Generating high-quality leads for B2B businesses is not easy.
No, my intention is not to discourage you right off the bat. But with sustained effort over a period of time, you can definitely build a solid, high-quality pipeline of leads that you can pass on to your sales team.
In this article, you’re going to learn how to generate leads for your B2B business using PPC, specifically using Google Ads.
On a side note, we spoke to two of the best B2B PPC experts in the industry on PPC Town Hall, our must-see show for all things search marketing. You can watch the full episode below.
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Now, if you’re somebody who has worked in ecommerce or B2C before and has now started in B2B, there are some important things to know.
How is B2B PPC different from B2C or ecommerce PPC?
On the surface level, there are many similarities between B2B PPC and B2C PPC. The ad platforms are the same and the ad copy and landing page principles are also the same. But there’s a fundamental difference in the approaches between the two.
B2B PPC comes with some unique challenges like the two mentioned below.
1. The length of the sales cycle is longer in B2B.
In B2C or ecommerce buying process, there are fewer stakeholders involved in decision-making. Hence, sales cycles are shorter.
But in the case of B2B sales, the decision-making process happens across various stakeholders. And companies prefer to get into longer contracts. As a result, it takes a lot more time to complete a sale.
Source: Marketing Charts
2. You deal with lower lead volume in B2B PPC.
The size of the audience is larger in B2C and ecommerce. Hence there’s a better chance of generating a higher lead volume in a given period.
In B2B though, the audience size is narrower, so you don’t usually see as many leads in the same period.
Keeping the above challenges in mind, managing your client’s expectations is crucial. Andrea Cruz, Director of Client Strategy at Tinuiti says that when you onboard a new client, it’s important to have an upfront conversation with them and set realistic expectations.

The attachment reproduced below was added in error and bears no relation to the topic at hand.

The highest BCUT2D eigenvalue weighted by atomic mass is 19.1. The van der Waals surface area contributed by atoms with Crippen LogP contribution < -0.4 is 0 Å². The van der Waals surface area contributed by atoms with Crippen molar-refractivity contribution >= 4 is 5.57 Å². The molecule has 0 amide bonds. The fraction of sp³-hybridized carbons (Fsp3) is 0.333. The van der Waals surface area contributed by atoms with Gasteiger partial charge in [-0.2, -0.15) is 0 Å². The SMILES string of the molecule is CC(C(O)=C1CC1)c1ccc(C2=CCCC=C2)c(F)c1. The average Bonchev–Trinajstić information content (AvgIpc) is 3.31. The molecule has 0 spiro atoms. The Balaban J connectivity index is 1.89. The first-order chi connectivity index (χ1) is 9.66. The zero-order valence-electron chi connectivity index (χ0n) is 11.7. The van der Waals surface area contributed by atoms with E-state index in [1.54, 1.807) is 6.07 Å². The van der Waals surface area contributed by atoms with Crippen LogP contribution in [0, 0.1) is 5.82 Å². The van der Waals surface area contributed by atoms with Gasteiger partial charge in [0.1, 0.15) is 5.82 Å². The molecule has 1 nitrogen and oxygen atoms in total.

“When you onboard a new client, you need to have a discussion with them and understand what their expectations are and make sure that they are aligned with what can happen.
So when I talk to them, I say, look, there are things that are already happening that you are doing that we can leverage and those will have a quicker impact. That’s the low-hanging fruit. But now there are campaigns that we are going to be running and results from them can take a while.
I believe that agencies say yes a lot and that we should say no more often and tell them why and create realistic expectations of what can happen.”
How to deal with low lead volume in B2B PPC campaigns?
If your campaign’s objective is to generate demos or free trials, you will likely get a lower lead volume. So your first PPC campaign should not be focused on generating demos. Nobody wants to buy a product or jump on a sales call right away as soon as the first time they’ve heard of a company, right?
Your first campaign should focus on generating demand for your product. And its objective should be to generate a higher-value, lower-friction micro-conversion that generates demand for your product.
What are micro conversions?
Micro conversions are the events that lead up to a bigger conversion like a demo or a purchase of your product.
Examples: Resource downloads, webinar signups, etc.
So instead of focusing on optimizing for demos, you should optimize for such micro conversions. And if you have a lower volume even there, try going further into even smaller conversions like on-page events, page engagements, etc.
- Set up smart goals to turn your most engaged website visits into conversions.
- Install a heat mapping tool such as Microsoft Clarity or Hotjar to track clicks, scroll depth, etc. This gives you more insights into the full behavior of your visitors until their final conversion such as a demo.
Best Bidding Strategies for B2B Lead Generation
Enhanced cost-per-click (ECPC)
ECPC is a bidding strategy in which Google makes automatic adjustments to your manual bids rather than you having to do it completely manually.
If you’re running a campaign, especially with a low conversion volume or a new account, you can start with ECPC bidding. Although it is a form of smart bidding, it’s not entirely automated.
Here, you set the initial bids and can later adjust them manually (for example, for really high intent keywords) whenever you want.
Unlike ECPC, Maximize Clicks is a fully automated bidding strategy where the focus is, as the name says, on getting you the most clicks.
There’s no focus on conversions here. So this is a good strategy for branding campaigns.